The problem with staff meetings isn’t the format, it’s the content and purpose. Some administrators see staff meetings as a mechanism to impose ideas, rather than explore ideas. That won’t change by moving online. The underlying hierarchy has to go in order to change the effects that surface from it.

    May 15, 2011
    Reply
  8. Sheila Stewart said:

    Great proposal, Chris, and good dialogue and practices shared here! I really liked the thoughts in the link that Shira shared as well! She really touched on some important points and I like the reference to a “shared responsibility” in the last few lines.

    Always important questions: Who is at the table and who needs to be? I think there is variance from culture to culture, organization to organization, committee to committee etc., as to the degree that hierarchies impact the process.

    I think it is important to clearly articulate goals, and create a team as well as including the necessary participants and conversations around the plans for the goals—no title needed as criteria! If we don’t, I worry we might miss huge opportunities! I guess that also begs the question of who sets and decides the goal(s). Hopefully this can also be done in the same collective way—a shared clarity of purpose and goals to guide. Yes, may be easier said than done, but worth the time and effort, I think.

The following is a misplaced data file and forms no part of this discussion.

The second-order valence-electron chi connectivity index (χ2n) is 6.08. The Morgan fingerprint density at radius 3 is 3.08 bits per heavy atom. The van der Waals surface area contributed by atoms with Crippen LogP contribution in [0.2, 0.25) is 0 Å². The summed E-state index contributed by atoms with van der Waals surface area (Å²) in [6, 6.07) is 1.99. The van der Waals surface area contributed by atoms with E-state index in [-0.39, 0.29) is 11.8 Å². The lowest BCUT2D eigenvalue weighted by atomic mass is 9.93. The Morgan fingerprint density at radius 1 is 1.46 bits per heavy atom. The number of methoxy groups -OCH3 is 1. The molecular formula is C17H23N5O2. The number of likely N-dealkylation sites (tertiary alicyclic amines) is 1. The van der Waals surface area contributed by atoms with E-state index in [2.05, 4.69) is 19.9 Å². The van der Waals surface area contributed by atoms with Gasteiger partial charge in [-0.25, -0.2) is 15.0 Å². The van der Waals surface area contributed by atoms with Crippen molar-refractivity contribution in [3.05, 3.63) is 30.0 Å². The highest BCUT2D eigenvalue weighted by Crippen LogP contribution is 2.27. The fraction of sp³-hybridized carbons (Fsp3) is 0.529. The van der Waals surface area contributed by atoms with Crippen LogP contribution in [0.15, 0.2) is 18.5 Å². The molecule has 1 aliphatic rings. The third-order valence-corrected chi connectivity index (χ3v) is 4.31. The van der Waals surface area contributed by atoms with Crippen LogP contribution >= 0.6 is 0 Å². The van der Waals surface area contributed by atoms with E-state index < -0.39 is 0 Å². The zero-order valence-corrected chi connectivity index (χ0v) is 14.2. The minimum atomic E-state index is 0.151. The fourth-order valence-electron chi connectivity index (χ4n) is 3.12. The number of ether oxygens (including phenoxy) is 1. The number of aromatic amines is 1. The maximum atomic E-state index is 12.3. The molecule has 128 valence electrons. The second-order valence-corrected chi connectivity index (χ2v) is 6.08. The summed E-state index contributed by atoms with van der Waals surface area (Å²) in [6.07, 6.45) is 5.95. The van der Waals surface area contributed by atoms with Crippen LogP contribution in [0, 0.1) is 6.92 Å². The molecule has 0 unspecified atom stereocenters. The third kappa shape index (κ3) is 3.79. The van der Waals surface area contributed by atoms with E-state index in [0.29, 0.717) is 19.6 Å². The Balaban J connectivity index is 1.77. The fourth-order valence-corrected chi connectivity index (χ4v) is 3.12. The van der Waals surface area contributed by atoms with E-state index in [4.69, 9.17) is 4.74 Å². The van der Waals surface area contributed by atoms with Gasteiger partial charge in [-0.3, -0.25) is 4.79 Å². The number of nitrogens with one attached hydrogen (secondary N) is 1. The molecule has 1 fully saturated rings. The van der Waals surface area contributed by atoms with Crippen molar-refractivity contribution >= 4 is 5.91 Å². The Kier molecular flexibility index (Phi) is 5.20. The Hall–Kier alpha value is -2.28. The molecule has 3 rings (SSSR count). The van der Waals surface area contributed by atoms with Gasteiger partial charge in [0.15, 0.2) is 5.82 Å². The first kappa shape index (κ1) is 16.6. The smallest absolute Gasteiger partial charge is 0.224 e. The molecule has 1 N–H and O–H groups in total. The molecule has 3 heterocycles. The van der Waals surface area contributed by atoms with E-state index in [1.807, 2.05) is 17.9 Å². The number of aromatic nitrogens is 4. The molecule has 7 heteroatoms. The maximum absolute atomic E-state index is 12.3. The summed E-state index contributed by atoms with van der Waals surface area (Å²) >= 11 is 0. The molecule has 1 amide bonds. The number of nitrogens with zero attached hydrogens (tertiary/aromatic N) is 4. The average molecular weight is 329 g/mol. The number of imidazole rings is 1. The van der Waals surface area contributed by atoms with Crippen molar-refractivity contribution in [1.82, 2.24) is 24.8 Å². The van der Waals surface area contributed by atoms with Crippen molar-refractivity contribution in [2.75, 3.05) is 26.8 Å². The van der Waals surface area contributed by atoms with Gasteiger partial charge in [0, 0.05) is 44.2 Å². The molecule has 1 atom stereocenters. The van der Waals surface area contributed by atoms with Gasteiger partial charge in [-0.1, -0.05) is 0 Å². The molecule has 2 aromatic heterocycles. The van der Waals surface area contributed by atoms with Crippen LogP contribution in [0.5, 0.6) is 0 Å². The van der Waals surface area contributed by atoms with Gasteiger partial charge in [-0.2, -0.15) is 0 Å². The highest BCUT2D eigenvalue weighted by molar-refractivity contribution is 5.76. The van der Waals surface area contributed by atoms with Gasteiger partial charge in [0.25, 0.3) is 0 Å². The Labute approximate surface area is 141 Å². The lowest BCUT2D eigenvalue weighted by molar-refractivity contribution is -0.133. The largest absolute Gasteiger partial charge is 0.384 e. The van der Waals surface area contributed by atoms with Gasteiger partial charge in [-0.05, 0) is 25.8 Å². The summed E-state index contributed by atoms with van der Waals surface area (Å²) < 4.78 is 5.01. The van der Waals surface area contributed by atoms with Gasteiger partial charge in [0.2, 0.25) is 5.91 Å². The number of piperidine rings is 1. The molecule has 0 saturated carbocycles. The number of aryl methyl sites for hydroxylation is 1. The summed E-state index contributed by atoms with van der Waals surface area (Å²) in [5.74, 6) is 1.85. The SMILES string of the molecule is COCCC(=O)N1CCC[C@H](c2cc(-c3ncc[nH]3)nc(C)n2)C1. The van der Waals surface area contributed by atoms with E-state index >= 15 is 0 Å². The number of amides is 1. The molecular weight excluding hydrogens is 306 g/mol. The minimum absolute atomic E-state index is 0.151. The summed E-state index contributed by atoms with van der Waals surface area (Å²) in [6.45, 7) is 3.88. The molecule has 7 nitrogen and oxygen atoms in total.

I fully understand and recognize how opening up to this idea can be threatening and challenging. We worry about potential conflict…..too much? It certainly does involve a fair bit of “letting go” for those wearing the leadership title or who are at the top of the hierarchy. Accountability is often the pressure on the topmost layers, and very important for all to appreciate. But again, how much does that accountability pressure from external sources result in missed opportunities for collective leadership and truly authentic strategies and solutions?

    Without thinking about the number of meetings I have attended :), it seems there is always the “what we are supposed to be doing” agenda, but I think we need to be sure we are also allowing and facilitating for the conversations that matter to our team/community/stakeholders and including all who are impacted by decisions.

    This quote speaks to me and I hope it helps here, “We are longing for profound renewal and change in our collective structures and institutions. We have been waiting, consciously or not, all our lives. And now, it seems, a window is beginning to open.” — Otto Scharmer

    I was also inspired by this article today: http://www.rockyviewweekly.com/article/20110513/RVW0807/305139994/school-division-holds-public-meeting-on-three-year-plan

    Thanks for starting this topic and conversation, Chris!

    May 15, 2011
    Reply